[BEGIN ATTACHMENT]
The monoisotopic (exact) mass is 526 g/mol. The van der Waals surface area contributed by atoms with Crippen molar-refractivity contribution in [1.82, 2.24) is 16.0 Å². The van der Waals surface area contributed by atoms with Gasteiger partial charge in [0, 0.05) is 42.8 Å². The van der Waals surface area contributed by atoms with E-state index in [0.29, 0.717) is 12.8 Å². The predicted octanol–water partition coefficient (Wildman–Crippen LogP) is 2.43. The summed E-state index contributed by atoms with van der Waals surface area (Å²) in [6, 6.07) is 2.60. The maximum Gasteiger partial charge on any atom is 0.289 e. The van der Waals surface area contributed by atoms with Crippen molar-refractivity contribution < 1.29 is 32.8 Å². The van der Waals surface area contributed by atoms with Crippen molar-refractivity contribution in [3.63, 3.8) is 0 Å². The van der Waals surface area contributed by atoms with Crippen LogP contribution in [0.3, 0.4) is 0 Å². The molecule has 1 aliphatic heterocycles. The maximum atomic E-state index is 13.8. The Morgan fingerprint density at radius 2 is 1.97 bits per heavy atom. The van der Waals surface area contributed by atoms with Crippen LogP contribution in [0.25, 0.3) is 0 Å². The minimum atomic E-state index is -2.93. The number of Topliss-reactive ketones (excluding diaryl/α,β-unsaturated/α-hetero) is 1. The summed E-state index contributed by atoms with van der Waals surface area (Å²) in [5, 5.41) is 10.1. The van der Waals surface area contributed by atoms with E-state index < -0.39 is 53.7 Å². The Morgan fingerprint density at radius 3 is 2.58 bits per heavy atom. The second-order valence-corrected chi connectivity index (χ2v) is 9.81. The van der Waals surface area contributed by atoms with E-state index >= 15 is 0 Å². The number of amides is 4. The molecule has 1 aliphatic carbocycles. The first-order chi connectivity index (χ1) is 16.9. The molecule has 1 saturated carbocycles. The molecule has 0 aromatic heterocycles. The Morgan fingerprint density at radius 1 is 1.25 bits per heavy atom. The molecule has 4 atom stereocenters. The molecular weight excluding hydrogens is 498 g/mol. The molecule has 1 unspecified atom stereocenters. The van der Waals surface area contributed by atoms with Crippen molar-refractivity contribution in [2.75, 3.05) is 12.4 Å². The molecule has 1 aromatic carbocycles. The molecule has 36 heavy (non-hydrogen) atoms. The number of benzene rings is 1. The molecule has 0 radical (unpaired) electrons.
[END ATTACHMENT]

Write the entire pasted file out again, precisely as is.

The monoisotopic (exact) mass is 526 g/mol. The van der Waals surface area contributed by atoms with Crippen molar-refractivity contribution in [1.82, 2.24) is 16.0 Å². The van der Waals surface area contributed by atoms with Gasteiger partial charge in [0, 0.05) is 42.8 Å². The van der Waals surface area contributed by atoms with E-state index in [0.29, 0.717) is 12.8 Å². The predicted octanol–water partition coefficient (Wildman–Crippen LogP) is 2.43. The summed E-state index contributed by atoms with van der Waals surface area (Å²) in [6, 6.07) is 2.60. The maximum Gasteiger partial charge on any atom is 0.289 e. The van der Waals surface area contributed by atoms with Crippen molar-refractivity contribution < 1.29 is 32.8 Å². The van der Waals surface area contributed by atoms with Crippen molar-refractivity contribution in [3.63, 3.8) is 0 Å². The van der Waals surface area contributed by atoms with Crippen LogP contribution in [0.3, 0.4) is 0 Å². The molecule has 1 aliphatic heterocycles. The maximum atomic E-state index is 13.8. The Morgan fingerprint density at radius 2 is 1.97 bits per heavy atom. The van der Waals surface area contributed by atoms with Crippen LogP contribution in [0.25, 0.3) is 0 Å². The minimum atomic E-state index is -2.93. The number of Topliss-reactive ketones (excluding diaryl/α,β-unsaturated/α-hetero) is 1. The summed E-state index contributed by atoms with van der Waals surface area (Å²) in [5, 5.41) is 10.1. The van der Waals surface area contributed by atoms with E-state index < -0.39 is 53.7 Å². The Morgan fingerprint density at radius 3 is 2.58 bits per heavy atom. The second-order valence-corrected chi connectivity index (χ2v) is 9.81. The van der Waals surface area contributed by atoms with E-state index >= 15 is 0 Å². The number of amides is 4. The molecule has 1 aliphatic carbocycles. The first-order chi connectivity index (χ1) is 16.9. The molecule has 1 saturated carbocycles. The molecule has 0 aromatic heterocycles. The Morgan fingerprint density at radius 1 is 1.25 bits per heavy atom. The molecule has 4 atom stereocenters. The molecular weight excluding hydrogens is 498 g/mol. The molecule has 1 unspecified atom stereocenters. The van der Waals surface area contributed by atoms with Crippen molar-refractivity contribution in [2.75, 3.05) is 12.4 Å². The molecule has 1 aromatic carbocycles. The molecule has 36 heavy (non-hydrogen) atoms. The number of benzene rings is 1. The molecule has 0 radical (unpaired) electrons.